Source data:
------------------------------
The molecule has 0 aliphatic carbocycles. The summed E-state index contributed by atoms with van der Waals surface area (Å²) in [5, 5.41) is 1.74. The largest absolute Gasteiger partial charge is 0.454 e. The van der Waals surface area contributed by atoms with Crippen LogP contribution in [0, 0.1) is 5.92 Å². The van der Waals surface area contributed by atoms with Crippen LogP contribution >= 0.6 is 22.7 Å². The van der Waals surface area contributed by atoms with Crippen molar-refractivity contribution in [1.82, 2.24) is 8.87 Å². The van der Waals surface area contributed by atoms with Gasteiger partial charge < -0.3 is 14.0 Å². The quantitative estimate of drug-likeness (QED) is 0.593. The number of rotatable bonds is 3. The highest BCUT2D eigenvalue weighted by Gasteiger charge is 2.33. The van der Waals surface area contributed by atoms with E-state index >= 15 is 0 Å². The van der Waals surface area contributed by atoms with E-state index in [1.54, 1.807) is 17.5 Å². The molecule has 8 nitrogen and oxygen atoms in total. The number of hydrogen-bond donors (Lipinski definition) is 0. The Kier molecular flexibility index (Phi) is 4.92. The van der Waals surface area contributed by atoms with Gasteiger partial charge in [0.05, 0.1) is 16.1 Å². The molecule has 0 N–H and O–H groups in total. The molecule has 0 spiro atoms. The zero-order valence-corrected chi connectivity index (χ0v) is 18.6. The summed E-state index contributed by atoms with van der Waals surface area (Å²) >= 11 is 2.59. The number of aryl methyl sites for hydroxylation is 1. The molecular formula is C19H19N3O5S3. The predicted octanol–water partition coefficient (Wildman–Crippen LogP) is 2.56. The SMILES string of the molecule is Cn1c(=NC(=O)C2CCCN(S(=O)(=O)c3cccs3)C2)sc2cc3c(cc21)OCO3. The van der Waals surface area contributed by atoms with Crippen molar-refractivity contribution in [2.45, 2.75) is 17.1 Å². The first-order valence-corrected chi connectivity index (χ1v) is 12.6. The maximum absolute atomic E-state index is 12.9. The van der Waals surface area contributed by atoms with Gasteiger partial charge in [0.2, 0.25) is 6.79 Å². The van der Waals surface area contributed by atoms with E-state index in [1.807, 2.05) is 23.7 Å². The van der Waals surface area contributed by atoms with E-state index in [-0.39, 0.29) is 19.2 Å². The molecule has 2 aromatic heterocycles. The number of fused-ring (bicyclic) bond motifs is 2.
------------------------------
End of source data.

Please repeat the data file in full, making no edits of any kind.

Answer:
The molecule has 0 aliphatic carbocycles. The summed E-state index contributed by atoms with van der Waals surface area (Å²) in [5, 5.41) is 1.74. The largest absolute Gasteiger partial charge is 0.454 e. The van der Waals surface area contributed by atoms with Crippen LogP contribution in [0, 0.1) is 5.92 Å². The van der Waals surface area contributed by atoms with Crippen LogP contribution >= 0.6 is 22.7 Å². The van der Waals surface area contributed by atoms with Crippen molar-refractivity contribution in [1.82, 2.24) is 8.87 Å². The van der Waals surface area contributed by atoms with Gasteiger partial charge < -0.3 is 14.0 Å². The quantitative estimate of drug-likeness (QED) is 0.593. The number of rotatable bonds is 3. The highest BCUT2D eigenvalue weighted by Gasteiger charge is 2.33. The van der Waals surface area contributed by atoms with E-state index >= 15 is 0 Å². The van der Waals surface area contributed by atoms with E-state index in [1.54, 1.807) is 17.5 Å². The molecule has 8 nitrogen and oxygen atoms in total. The number of hydrogen-bond donors (Lipinski definition) is 0. The Kier molecular flexibility index (Phi) is 4.92. The van der Waals surface area contributed by atoms with Gasteiger partial charge in [0.05, 0.1) is 16.1 Å². The molecule has 0 N–H and O–H groups in total. The molecule has 0 spiro atoms. The zero-order valence-corrected chi connectivity index (χ0v) is 18.6. The summed E-state index contributed by atoms with van der Waals surface area (Å²) >= 11 is 2.59. The number of aryl methyl sites for hydroxylation is 1. The molecular formula is C19H19N3O5S3. The predicted octanol–water partition coefficient (Wildman–Crippen LogP) is 2.56. The SMILES string of the molecule is Cn1c(=NC(=O)C2CCCN(S(=O)(=O)c3cccs3)C2)sc2cc3c(cc21)OCO3. The van der Waals surface area contributed by atoms with Crippen molar-refractivity contribution in [2.45, 2.75) is 17.1 Å². The first-order valence-corrected chi connectivity index (χ1v) is 12.6. The maximum absolute atomic E-state index is 12.9. The van der Waals surface area contributed by atoms with Gasteiger partial charge in [0.2, 0.25) is 6.79 Å². The van der Waals surface area contributed by atoms with E-state index in [1.807, 2.05) is 23.7 Å². The van der Waals surface area contributed by atoms with E-state index in [-0.39, 0.29) is 19.2 Å². The molecule has 2 aromatic heterocycles. The number of fused-ring (bicyclic) bond motifs is 2.